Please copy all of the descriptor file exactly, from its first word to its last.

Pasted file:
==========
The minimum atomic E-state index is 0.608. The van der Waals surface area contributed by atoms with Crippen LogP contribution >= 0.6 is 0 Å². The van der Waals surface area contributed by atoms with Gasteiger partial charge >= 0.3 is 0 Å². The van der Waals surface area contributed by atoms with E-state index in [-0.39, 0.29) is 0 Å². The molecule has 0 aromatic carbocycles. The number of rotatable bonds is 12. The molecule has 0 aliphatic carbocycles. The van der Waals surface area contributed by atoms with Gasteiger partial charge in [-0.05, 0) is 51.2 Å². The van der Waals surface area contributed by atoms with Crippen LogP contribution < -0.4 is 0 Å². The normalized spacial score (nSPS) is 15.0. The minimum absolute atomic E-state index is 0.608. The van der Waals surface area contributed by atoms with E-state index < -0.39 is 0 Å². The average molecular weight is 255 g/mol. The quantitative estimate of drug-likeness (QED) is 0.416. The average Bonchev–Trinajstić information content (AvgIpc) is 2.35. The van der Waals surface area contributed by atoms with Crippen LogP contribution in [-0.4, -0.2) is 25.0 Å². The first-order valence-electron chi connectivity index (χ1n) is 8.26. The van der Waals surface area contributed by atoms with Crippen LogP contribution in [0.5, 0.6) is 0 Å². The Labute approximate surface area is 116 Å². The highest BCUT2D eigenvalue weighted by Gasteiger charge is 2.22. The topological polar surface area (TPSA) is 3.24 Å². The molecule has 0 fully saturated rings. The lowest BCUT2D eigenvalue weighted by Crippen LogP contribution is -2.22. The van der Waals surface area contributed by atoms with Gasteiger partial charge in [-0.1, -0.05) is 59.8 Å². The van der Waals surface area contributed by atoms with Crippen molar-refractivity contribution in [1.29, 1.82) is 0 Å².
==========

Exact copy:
The minimum atomic E-state index is 0.608. The van der Waals surface area contributed by atoms with Crippen LogP contribution >= 0.6 is 0 Å². The van der Waals surface area contributed by atoms with Gasteiger partial charge >= 0.3 is 0 Å². The van der Waals surface area contributed by atoms with E-state index in [-0.39, 0.29) is 0 Å². The molecule has 0 aromatic carbocycles. The number of rotatable bonds is 12. The molecule has 0 aliphatic carbocycles. The van der Waals surface area contributed by atoms with Gasteiger partial charge in [-0.05, 0) is 51.2 Å². The van der Waals surface area contributed by atoms with Crippen LogP contribution < -0.4 is 0 Å². The normalized spacial score (nSPS) is 15.0. The minimum absolute atomic E-state index is 0.608. The van der Waals surface area contributed by atoms with E-state index < -0.39 is 0 Å². The average molecular weight is 255 g/mol. The quantitative estimate of drug-likeness (QED) is 0.416. The average Bonchev–Trinajstić information content (AvgIpc) is 2.35. The van der Waals surface area contributed by atoms with Crippen LogP contribution in [-0.4, -0.2) is 25.0 Å². The first-order valence-electron chi connectivity index (χ1n) is 8.26. The van der Waals surface area contributed by atoms with Crippen LogP contribution in [0.5, 0.6) is 0 Å². The Labute approximate surface area is 116 Å². The highest BCUT2D eigenvalue weighted by Gasteiger charge is 2.22. The topological polar surface area (TPSA) is 3.24 Å². The molecule has 0 fully saturated rings. The lowest BCUT2D eigenvalue weighted by Crippen LogP contribution is -2.22. The van der Waals surface area contributed by atoms with Gasteiger partial charge in [-0.1, -0.05) is 59.8 Å². The van der Waals surface area contributed by atoms with Crippen molar-refractivity contribution in [1.29, 1.82) is 0 Å².